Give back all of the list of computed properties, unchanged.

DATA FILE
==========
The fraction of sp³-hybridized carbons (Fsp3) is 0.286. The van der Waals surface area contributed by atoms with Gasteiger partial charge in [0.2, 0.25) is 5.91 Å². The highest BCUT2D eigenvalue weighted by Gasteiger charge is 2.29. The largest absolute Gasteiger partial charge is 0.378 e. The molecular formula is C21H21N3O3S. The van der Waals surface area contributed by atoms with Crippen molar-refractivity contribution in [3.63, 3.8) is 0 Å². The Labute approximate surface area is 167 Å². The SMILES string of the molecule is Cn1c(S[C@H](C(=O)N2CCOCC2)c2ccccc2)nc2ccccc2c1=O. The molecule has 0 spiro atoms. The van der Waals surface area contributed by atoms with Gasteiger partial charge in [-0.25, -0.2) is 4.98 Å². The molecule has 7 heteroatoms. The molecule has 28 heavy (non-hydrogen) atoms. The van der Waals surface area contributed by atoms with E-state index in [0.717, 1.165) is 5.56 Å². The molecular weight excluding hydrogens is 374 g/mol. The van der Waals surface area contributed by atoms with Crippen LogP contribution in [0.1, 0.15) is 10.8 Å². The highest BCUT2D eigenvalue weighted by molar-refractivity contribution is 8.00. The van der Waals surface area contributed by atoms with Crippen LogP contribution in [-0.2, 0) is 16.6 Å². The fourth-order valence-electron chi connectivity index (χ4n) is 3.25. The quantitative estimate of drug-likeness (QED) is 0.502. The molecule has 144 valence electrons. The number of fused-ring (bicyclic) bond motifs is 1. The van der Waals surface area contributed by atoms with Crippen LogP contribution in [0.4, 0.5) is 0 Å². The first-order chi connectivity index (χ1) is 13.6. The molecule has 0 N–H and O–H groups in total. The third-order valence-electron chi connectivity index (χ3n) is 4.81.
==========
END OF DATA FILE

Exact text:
The fraction of sp³-hybridized carbons (Fsp3) is 0.286. The van der Waals surface area contributed by atoms with Gasteiger partial charge in [0.2, 0.25) is 5.91 Å². The highest BCUT2D eigenvalue weighted by Gasteiger charge is 2.29. The largest absolute Gasteiger partial charge is 0.378 e. The molecular formula is C21H21N3O3S. The van der Waals surface area contributed by atoms with Crippen molar-refractivity contribution in [3.63, 3.8) is 0 Å². The Labute approximate surface area is 167 Å². The SMILES string of the molecule is Cn1c(S[C@H](C(=O)N2CCOCC2)c2ccccc2)nc2ccccc2c1=O. The molecule has 0 spiro atoms. The van der Waals surface area contributed by atoms with Gasteiger partial charge in [-0.25, -0.2) is 4.98 Å². The molecule has 7 heteroatoms. The molecule has 28 heavy (non-hydrogen) atoms. The van der Waals surface area contributed by atoms with E-state index in [0.717, 1.165) is 5.56 Å². The molecular weight excluding hydrogens is 374 g/mol. The van der Waals surface area contributed by atoms with Crippen LogP contribution in [0.1, 0.15) is 10.8 Å². The highest BCUT2D eigenvalue weighted by molar-refractivity contribution is 8.00. The van der Waals surface area contributed by atoms with Crippen LogP contribution in [-0.2, 0) is 16.6 Å². The fourth-order valence-electron chi connectivity index (χ4n) is 3.25. The quantitative estimate of drug-likeness (QED) is 0.502. The molecule has 144 valence electrons. The number of fused-ring (bicyclic) bond motifs is 1. The van der Waals surface area contributed by atoms with Crippen LogP contribution in [0.4, 0.5) is 0 Å². The first-order chi connectivity index (χ1) is 13.6. The molecule has 0 N–H and O–H groups in total. The third-order valence-electron chi connectivity index (χ3n) is 4.81.